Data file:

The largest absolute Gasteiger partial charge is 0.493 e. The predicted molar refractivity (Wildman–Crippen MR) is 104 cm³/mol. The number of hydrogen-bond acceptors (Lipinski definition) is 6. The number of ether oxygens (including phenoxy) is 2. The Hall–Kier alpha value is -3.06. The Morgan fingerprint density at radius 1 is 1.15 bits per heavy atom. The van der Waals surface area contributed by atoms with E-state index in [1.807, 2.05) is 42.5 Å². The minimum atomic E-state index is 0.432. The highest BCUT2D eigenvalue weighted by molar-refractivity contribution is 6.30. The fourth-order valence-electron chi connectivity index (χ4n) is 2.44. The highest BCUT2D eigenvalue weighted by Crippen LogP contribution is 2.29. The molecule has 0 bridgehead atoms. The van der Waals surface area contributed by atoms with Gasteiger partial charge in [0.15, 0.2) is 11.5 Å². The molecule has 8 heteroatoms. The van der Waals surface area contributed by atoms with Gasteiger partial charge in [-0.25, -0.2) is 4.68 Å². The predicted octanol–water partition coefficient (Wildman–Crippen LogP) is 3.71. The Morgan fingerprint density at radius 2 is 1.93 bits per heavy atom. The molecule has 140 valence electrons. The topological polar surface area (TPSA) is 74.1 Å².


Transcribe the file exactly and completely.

The largest absolute Gasteiger partial charge is 0.493 e. The predicted molar refractivity (Wildman–Crippen MR) is 104 cm³/mol. The number of hydrogen-bond acceptors (Lipinski definition) is 6. The number of ether oxygens (including phenoxy) is 2. The Hall–Kier alpha value is -3.06. The Morgan fingerprint density at radius 1 is 1.15 bits per heavy atom. The van der Waals surface area contributed by atoms with E-state index in [1.807, 2.05) is 42.5 Å². The minimum atomic E-state index is 0.432. The highest BCUT2D eigenvalue weighted by molar-refractivity contribution is 6.30. The fourth-order valence-electron chi connectivity index (χ4n) is 2.44. The highest BCUT2D eigenvalue weighted by Crippen LogP contribution is 2.29. The molecule has 0 bridgehead atoms. The van der Waals surface area contributed by atoms with Gasteiger partial charge in [0.15, 0.2) is 11.5 Å². The molecule has 8 heteroatoms. The van der Waals surface area contributed by atoms with Gasteiger partial charge in [-0.25, -0.2) is 4.68 Å². The predicted octanol–water partition coefficient (Wildman–Crippen LogP) is 3.71. The Morgan fingerprint density at radius 2 is 1.93 bits per heavy atom. The molecule has 140 valence electrons. The topological polar surface area (TPSA) is 74.1 Å².